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Plant it Forward opens largest aquaponics lab

Ashley Montgomery | 10/24/2013, 9 a.m.
A unique university-community school partnership has recently invaded the campus of Miami Northwestern Senior High School [MNSH]. The Plant It ...
Evens Milcette, senior at Miami Northwestern Senior High School

A unique university-community school partnership has recently invaded the campus of Miami Northwestern Senior High School [MNSH]. The Plant It Forward food production educational program, powered by One America and led by Points of Light, was a fun-filled event while discussing some of the more pressing community issues.

The event kicked off with students leading tours of the 1,600 gallon aquaponics tanks located in the rear of the school. The two tanks contained over 50 tilapia fish each with pepper plants being filtered above. Angie Fleurissaint, now a Florida International University [FIU] sophomore majoring in agroecology and a Northwestern alum, was elated to see how far the program has come. Fleurissaint joined the program as an intern under the Education Effect program.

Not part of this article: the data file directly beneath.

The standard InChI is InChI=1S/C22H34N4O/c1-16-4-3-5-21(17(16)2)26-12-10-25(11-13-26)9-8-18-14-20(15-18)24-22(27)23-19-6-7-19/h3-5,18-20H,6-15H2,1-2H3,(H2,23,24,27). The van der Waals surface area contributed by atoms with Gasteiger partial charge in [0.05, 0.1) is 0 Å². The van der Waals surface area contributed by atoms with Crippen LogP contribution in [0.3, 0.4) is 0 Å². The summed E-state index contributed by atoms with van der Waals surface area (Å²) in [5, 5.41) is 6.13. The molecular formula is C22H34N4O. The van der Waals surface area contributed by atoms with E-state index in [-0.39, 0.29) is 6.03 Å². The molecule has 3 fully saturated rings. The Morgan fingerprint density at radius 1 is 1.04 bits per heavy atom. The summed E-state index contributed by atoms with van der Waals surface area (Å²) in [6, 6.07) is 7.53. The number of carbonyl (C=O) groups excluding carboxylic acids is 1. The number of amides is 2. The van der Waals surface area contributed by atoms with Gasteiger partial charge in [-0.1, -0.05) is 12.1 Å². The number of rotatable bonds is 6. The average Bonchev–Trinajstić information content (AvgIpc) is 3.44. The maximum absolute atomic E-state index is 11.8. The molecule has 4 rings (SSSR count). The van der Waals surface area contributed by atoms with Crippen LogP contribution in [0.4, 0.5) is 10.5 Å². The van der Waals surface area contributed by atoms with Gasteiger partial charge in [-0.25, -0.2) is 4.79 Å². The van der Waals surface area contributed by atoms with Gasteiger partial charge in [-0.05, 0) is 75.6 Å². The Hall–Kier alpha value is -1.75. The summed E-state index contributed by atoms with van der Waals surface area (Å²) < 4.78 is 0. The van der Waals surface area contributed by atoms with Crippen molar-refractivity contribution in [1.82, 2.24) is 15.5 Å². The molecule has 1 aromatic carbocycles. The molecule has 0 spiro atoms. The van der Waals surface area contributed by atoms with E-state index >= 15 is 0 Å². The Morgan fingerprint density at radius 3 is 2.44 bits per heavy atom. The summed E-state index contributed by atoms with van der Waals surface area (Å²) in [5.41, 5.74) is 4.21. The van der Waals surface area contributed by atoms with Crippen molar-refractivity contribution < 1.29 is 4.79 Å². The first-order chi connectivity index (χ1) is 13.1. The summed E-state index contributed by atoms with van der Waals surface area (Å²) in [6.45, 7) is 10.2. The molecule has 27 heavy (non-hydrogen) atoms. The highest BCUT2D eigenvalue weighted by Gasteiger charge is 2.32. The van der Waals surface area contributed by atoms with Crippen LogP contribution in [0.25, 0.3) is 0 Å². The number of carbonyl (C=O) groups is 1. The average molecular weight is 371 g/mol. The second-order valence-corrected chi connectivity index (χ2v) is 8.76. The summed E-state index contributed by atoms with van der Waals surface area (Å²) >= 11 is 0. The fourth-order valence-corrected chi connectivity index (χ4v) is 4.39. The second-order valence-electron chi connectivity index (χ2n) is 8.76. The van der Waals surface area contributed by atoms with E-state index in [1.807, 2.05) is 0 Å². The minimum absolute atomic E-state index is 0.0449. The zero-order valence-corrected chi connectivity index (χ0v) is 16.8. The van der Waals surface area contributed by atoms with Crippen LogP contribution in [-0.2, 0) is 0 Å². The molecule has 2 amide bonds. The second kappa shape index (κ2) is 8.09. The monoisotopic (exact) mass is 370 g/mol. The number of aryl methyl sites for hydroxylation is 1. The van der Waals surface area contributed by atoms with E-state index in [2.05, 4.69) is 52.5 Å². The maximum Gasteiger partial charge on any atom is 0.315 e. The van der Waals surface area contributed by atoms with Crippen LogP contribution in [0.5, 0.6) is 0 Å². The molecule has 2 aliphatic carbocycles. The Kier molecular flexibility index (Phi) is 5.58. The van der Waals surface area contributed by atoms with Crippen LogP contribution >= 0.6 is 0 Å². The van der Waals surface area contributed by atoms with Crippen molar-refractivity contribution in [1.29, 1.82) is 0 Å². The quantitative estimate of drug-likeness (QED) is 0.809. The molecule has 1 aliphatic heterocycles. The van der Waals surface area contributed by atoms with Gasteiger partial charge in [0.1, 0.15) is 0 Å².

“This event is very important to me; I was in the program that started all of this,” she said. “I received a $26,000 scholarship to attend FIU in 2012 through the Education Effect partnership with MNSH.”

Special guests attending the tour included: State Senator Dwight Bullard; M-DCP School Board Member Dr. Dorothy Bendross-Mindingall; M-DCPS Superintendent Alberto Carvalho; and FIU President Mel Martinez.

“Once the trees and plants begin to bear fruit, we plan to donate them to the community, neighboring schools and hopefully be able to sustain our own,” said Evens Milcette, a senior at MNSH.

Second chances granted through program

As the tour came to an end, guests settled under a spacious tent to be part of a panel discussion focusing on how to find sustainable solutions to end hunger. MNSH Principal Wallace Aristide was the master of ceremonies of the program.

The star-studded panel consisted of: Jose Andres, celebrity chef and philanthropist; Ingrid Hoffman, chef and host; Adrianne Calvo, restauranteur; and crowd favorite, student Brandon Allen.

Allen, a senior at MNSH, shared his poignant story of how he was shot in his right jugular vein in 2012 and how thankful he is for the aquaponics program.

“I didn’t know what I was going to do with the rest of my life because I saw it flash before me,” Allen said.

“FIU came to me and told me about this program and it really peaked my interest. Now it’s something I can do for the rest of my life.”

Allen spoke of the hands-on experience that he has gained from the largest aquaponics program in M-DC.

“Hopefully, people see that this is beneficial for the whole entire world,” he added.

The Education Effect has helped MNSH go from a D to a B school, according to the Florida Department of Education, and increase its graduation rate by 10 percent.

At the event’s conclusion, volunteers from Hands On Miami, Hands On Broward and Chase packaged and distributed 1,000 mobile garden bags to students and residents of Liberty City.